In this, they claim to have returned to the roots of Chan (Chinese Zen), and they may be right. Linji (Rinzai) admonished his disciples that “Mind is without form and pervades the ten directions. In the eye it is called seeing, in the ear hearing, in the nose it smells odors, in the mouth it holds converse, in the hands it grasps and seizes, and in the feet it moves and runs. Fundamentally it is a single subtle radiance, divided into six sensory perceptions. Yet since this mind is nothing, it is free, wherever one is!” (Ruth Fuller Sasaki, tr., The Recorded Sayings of Ch’an Master Lin-chi Hui-chao of Chen Prefecture. Institute for Zen Studies, 1975, p. 9.)

What I particularly like about the site, however, is the number of good, critical articles. This seems to be one school that is able to take an unflinching look at Zen’s authoritarian tendencies, as well as what our anti-intellectual, consumer culture has made of it.

“Taking a quick sample of popular Buddhist literature, including slick magazines like Shambhala Sun or Tricycle, from what I can surmise, the profane product they’re all trying hard to sell is how to feel good or the same, how do I restore and keep myself in a state of feeling good about myself?”
Zenmar, “Modern Buddhism: Sacred or Profane?”

“It is fashionable among practitioners in the West to consider critical thought as “un-Zen.” With this view in place, the entire spectrum of permissible thought is now caught and limited within Zen’s mythological presentation, which was a completed creation by the eleventh century in China. Analysis or active use of “the discriminating mind” is frowned upon, or worse, it is viewed as a sign of having too large an ego. Any genuine interpretation or questioning of the meaning of Dharma transmission, lineage, the Zen roshi, their place in the institution, their accountability, and so on is made to seem absurd. The idea and ritual of Dharma transmission rather than the meaning or content of that transmission, becomes the prominent and meaningful fact. Zen elevates its leaders to super-human status, then emphasizes that we should be obedient and subservient to a powerful and supremely accomplished authority figure, precisely because he is powerful and supremely accomplished. Is it any wonder that the inevitable abuses that we have seen for the last thirty years should follow?”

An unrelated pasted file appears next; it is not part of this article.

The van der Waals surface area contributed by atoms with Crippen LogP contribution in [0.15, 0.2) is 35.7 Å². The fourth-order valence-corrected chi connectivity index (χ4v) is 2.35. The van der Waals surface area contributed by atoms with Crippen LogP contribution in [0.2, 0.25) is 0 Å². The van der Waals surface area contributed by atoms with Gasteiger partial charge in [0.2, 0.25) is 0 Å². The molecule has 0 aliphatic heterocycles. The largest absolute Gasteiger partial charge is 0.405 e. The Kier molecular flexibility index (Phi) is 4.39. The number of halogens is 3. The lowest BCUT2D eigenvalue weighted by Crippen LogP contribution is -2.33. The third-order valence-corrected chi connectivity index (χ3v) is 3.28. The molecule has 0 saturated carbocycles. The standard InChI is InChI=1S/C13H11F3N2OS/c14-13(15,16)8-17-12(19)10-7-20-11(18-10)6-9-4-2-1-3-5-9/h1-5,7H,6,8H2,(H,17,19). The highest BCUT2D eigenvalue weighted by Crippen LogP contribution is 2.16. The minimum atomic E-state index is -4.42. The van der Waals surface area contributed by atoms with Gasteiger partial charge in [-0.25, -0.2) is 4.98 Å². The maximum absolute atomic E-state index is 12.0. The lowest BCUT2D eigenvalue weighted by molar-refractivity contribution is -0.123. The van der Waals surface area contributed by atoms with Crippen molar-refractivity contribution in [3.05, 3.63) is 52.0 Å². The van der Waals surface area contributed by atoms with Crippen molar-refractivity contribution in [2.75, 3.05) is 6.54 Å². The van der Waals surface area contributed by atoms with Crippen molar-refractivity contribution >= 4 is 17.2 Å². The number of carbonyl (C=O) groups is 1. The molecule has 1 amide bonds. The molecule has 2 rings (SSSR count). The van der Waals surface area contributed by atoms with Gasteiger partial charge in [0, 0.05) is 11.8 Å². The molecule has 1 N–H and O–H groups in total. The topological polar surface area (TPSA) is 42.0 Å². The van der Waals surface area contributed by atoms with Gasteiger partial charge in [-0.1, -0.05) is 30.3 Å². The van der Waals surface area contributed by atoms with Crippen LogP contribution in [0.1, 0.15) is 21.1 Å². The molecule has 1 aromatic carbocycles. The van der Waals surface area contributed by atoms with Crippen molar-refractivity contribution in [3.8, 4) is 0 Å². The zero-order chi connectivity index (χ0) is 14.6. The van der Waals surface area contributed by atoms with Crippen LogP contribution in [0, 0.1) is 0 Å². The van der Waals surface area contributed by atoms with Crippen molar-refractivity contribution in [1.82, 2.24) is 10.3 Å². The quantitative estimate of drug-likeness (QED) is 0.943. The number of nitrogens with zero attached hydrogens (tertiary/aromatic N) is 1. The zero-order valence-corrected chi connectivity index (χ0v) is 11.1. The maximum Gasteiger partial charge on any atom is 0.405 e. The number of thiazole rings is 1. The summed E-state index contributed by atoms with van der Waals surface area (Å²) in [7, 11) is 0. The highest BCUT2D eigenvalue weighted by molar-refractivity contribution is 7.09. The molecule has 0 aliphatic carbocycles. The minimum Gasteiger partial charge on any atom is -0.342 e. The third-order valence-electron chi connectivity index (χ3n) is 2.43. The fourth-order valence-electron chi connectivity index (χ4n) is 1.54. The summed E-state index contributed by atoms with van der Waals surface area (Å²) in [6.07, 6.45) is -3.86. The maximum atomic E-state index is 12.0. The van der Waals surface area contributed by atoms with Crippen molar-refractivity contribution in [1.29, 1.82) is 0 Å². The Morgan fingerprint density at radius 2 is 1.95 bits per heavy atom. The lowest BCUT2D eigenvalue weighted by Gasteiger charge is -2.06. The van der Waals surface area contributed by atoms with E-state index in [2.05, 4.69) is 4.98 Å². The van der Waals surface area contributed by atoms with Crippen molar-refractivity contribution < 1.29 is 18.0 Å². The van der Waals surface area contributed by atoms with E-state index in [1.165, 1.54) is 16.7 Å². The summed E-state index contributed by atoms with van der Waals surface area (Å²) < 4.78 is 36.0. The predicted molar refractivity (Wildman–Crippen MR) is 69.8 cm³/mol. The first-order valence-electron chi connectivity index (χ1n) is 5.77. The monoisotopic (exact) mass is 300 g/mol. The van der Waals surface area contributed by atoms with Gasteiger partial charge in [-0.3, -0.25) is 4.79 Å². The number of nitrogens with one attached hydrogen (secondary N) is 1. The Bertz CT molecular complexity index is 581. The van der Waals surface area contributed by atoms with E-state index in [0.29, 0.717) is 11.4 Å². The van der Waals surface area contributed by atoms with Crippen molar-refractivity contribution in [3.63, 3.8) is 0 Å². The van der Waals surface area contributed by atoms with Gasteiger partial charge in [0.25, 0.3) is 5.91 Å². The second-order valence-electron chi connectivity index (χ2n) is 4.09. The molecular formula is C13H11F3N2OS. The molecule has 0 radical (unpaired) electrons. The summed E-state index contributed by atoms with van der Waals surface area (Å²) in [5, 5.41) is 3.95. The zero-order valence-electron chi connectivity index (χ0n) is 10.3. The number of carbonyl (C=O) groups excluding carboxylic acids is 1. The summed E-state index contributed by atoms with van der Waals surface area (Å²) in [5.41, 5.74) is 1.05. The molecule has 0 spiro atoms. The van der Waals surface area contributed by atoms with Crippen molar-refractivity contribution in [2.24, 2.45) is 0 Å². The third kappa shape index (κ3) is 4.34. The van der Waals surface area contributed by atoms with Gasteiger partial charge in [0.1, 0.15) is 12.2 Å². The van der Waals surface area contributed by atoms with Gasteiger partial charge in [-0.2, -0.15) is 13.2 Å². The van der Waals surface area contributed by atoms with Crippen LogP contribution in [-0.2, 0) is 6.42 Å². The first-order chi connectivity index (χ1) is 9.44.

Stuart Lachs, “Richard Baker and the Myth of the Zen Roshi”

“The idea that Zen’s emphasis on wisdom while only giving lip service to compassion in reality is then about power is an idea that I have just begun to examine.” (Ibid.) This is a very interesting point. I am reminded of a quote, which I just came across, by the psychologist Adolph Guggenbuhl-Craig (The Emptied Soul): “Those who cannot love want power.”

When I lived in Japan, I found myself drawn much more to the Pure Land sects, especially Jodo Shinshu. They dispensed with monasteries entirely and, along with the followers of Nichiren, were the first to pay any attention to the common people. They put much more of an emphasis on compassion and on something called Other-power (tariki), analogous to the Christian concept of grace.

Many of the Zennists themselves have historically acknowledged the fairness of the Pure Land sects’ critiques of their practices: that they are available only to an elite few, and that they place too strong an emphasis on individual power (jiriki). In China, Chan was eventually supplanted almost entirely by Pure Land sects. In Korea, Zen or Seon evolved into something more moderate and humane than what it became in Japan under the patronage of the samurai.

“In Korean Zen, the equivalent of roshi/Zen master, the pangjang, is surprisingly an elected position and carries an initial ten-year term… If the master does not perform adequately, a petition by fifty monks would be enough to have a recall vote… A monk’s affinities are more with his fellow meditation monks than with a specific master”. – The Zen Monastic Experience, Robert E. Buswell, Princeton University Press, 1992, cited in Stuart Lachs, “Coming Down from the Zen Clouds: A Critique of the Current State of American Zen”
Yay for the Koreans!

Several years ago, when I was reading Edward Snow’s translations of Rilke’s Book of Images* for the first time, I set about trying to write the mirror image of a Rilkean portrait. The end product was nowhere near his league, of course, but I still include it among those few I am willing to share because I like the way it describes without describing. Our theme being the via negativa, it seems appropriate to reproduce it here.

NUDE

A pile of shed
garments on
the hardwood floor
rising in layers
of ever thinner
firmament,
from denim
to lightest cotton
to breath-
less silk &
a trickle
of sunlight
spilling through a crack
in the curtains.
While
the prim unwrinkled
bed, the generic night-
stand pinned under
a thick phone book
& the blank TV atop
a chest
of drawers
all resist
engagement: nothing
to capture
the enchanted gaze
or even the bemused
appraisal.
No stage
hand could stand
such inattention
to properties,
such utter abandon as
this room’s lone
occupant displays.

–From the manuscript entitled Capturing the Hive, p. 57.